Uranus Plays Peek-a-Boo with the Moon Tonight

The moon will block Uranus like a game of cosmic peek-a-boo on Wednesday night (Sept. 10, 2014) for observers across northeastern North America. Positions of Uranus and the moon are shown in this Starry Night sky map.
The moon will block Uranus like a game of cosmic peek-a-boo on Wednesday night (Sept. 10, 2014) for observers across northeastern North America. Positions of Uranus and the moon are shown in this Starry Night sky map. (Image credit: Starry Night Software)

As the moon moves in its orbit around the Earth, it inevitably passes in front of many stars and planet and Uranus will find itself in the moon's crosshairs tonight (Sept. 10).

When the moon passes in front of a star, known as a "lunar occultation," the star usually winks out instantaneously, since it is so much farther away. But there are exceptions when the star is a double star or, more rarely, when the star passes behind a mountain on the edge of the moon.

When the moon passes in front of a planet, however, the disappearance is more gradual. Even for a planet as distant as Uranus, the disappearance takes about 10 seconds. And that is exactly what will happen tonight for skywatchers located in the northeastern North America, weather permitting. [How to Observe the Moon (Infographic)]

The moon will block Uranus just around moonrise, so the earlier the moon rises in your location, the better your chances of seeing it. In most locations, Uranus will have passed behind the moon while the moon is still below the horizon, so only the reappearance of Uranus will be visible.

For example, in Halifax, Nova Scotia, the moon rises at 9:24 p.m. ADT. Uranus passes behind the moon at 10:00, when the moon is only 5 degrees above the horizon, next to impossible to observe. Uranus reappears nearly an hour later at 10:40. In New York City, the moon rises at 8:10 p.m. EDT but Uranus appears only 21 minutes later, at 8:31 p.m., when the moon is only 3 degrees above the horizon, a tough observation unless you have a really low eastern horizon.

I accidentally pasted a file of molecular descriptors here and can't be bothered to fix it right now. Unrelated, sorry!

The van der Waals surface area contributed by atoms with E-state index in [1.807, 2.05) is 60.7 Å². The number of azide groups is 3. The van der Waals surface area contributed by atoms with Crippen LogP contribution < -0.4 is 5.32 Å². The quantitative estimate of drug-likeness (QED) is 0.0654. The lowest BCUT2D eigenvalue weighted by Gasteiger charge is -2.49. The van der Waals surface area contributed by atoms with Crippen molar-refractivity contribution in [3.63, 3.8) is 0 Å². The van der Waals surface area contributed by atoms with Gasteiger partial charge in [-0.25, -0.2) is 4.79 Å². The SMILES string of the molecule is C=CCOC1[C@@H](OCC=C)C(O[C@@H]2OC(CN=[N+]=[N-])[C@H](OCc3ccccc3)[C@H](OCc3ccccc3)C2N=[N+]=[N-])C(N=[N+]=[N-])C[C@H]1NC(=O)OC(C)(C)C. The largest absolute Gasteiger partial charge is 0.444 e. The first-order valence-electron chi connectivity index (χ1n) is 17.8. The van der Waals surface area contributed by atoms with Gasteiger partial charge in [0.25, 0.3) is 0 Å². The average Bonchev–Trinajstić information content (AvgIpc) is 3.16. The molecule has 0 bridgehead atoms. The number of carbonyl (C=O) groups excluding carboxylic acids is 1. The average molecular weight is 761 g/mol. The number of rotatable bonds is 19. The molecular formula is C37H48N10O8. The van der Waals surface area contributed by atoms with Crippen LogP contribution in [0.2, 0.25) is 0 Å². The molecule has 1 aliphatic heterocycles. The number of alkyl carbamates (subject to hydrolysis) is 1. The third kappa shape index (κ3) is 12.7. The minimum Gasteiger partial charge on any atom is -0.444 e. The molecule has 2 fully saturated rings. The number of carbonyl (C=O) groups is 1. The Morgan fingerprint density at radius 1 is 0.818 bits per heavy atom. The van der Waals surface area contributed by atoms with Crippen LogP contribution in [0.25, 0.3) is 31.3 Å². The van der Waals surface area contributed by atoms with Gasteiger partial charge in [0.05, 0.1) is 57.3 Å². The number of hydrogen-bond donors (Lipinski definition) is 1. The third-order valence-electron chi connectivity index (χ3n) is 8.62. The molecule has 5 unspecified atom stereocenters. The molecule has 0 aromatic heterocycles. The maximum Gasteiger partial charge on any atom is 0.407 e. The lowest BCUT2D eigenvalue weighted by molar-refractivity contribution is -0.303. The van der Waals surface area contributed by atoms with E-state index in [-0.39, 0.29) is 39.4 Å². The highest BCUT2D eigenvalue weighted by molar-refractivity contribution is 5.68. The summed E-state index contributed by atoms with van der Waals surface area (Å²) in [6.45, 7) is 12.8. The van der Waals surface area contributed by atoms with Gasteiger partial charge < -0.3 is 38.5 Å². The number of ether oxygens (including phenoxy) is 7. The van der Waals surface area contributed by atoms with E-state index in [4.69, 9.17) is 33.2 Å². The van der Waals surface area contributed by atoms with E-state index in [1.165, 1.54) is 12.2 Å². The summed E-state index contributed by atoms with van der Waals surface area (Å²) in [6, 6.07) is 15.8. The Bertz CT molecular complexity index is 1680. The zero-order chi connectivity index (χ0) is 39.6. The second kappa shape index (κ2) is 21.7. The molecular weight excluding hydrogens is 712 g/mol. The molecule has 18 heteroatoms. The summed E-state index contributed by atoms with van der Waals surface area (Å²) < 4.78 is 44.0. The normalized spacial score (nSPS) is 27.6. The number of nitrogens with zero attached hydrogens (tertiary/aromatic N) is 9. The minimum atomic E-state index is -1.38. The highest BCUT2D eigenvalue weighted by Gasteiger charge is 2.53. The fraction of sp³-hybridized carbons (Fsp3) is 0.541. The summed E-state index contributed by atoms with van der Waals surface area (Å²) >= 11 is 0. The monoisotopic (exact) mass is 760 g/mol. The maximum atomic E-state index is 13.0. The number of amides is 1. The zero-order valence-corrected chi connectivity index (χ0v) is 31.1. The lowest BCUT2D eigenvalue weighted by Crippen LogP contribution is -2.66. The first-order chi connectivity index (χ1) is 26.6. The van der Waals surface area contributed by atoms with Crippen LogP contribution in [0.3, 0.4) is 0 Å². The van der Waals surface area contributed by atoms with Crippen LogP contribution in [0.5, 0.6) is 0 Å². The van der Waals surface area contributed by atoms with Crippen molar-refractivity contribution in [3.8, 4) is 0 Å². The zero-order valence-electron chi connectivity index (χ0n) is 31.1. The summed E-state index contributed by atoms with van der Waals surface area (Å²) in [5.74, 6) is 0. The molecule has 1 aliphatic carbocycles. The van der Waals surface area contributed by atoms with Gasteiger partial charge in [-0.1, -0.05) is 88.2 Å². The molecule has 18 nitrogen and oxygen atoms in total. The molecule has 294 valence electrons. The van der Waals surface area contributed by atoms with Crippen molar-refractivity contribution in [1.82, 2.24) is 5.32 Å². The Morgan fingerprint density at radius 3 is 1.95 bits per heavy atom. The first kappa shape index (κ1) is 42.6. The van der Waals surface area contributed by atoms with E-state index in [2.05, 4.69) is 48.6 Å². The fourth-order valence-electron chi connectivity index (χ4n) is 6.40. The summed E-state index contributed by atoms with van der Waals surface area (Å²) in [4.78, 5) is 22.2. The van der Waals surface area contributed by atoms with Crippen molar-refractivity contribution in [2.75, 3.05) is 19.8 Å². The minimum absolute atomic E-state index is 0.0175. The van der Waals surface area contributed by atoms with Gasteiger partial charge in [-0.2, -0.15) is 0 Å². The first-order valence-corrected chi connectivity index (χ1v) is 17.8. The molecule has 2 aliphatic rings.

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You can use a planetarium software program to give you the exact time when Uranus will be uncovered. This will also let you determine ahead of time exactly where on the moon's limb the planet will appear from your particular location. Since the whole event takes only 10 seconds, it's important to be looking at the right spot.

Even if you live too far west to observe the actual occultation, this is an excellent opportunity to use Uranus' proximity to the moon to locate and observe Uranus. Again, your planetarium program will show you exactly where Uranus is located relative to the moon, which will vary from one location to another.

Uranus is just at the lower limit of naked-eye visibility, but can be easily seen in binoculars. Even the largest amateur telescopes will show only a tiny featureless bluish disk.

Editor's note: If you capture a photo of the moon and Uranus tonight, or any other night sky view, and would like to share it with Space.com, you can send images and comments in to managing editor Tariq Malik at: spacephotos@space.com.

This article was provided to Space.com.com by Simulation Curriculum, the leader in space science curriculum solutions and the makers of Starry Night and SkySafari software. Follow Starry Night on Twitter @StarryNightEdu. Follow us @Spacedotcom, Facebook and Google+. Original article on Space.com.

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Geoff Gaherty
Starry Night Sky Columnist

Geoff Gaherty was Space.com's Night Sky columnist and in partnership with Starry Night software and a dedicated amateur astronomer who sought to share the wonders of the night sky with the world. Based in Canada, Geoff studied mathematics and physics at McGill University and earned a Ph.D. in anthropology from the University of Toronto, all while pursuing a passion for the night sky and serving as an astronomy communicator. He credited a partial solar eclipse observed in 1946 (at age 5) and his 1957 sighting of the Comet Arend-Roland as a teenager for sparking his interest in amateur astronomy. In 2008, Geoff won the Chant Medal from the Royal Astronomical Society of Canada, an award given to a Canadian amateur astronomer in recognition of their lifetime achievements. Sadly, Geoff passed away July 7, 2016 due to complications from a kidney transplant, but his legacy continues at Starry Night.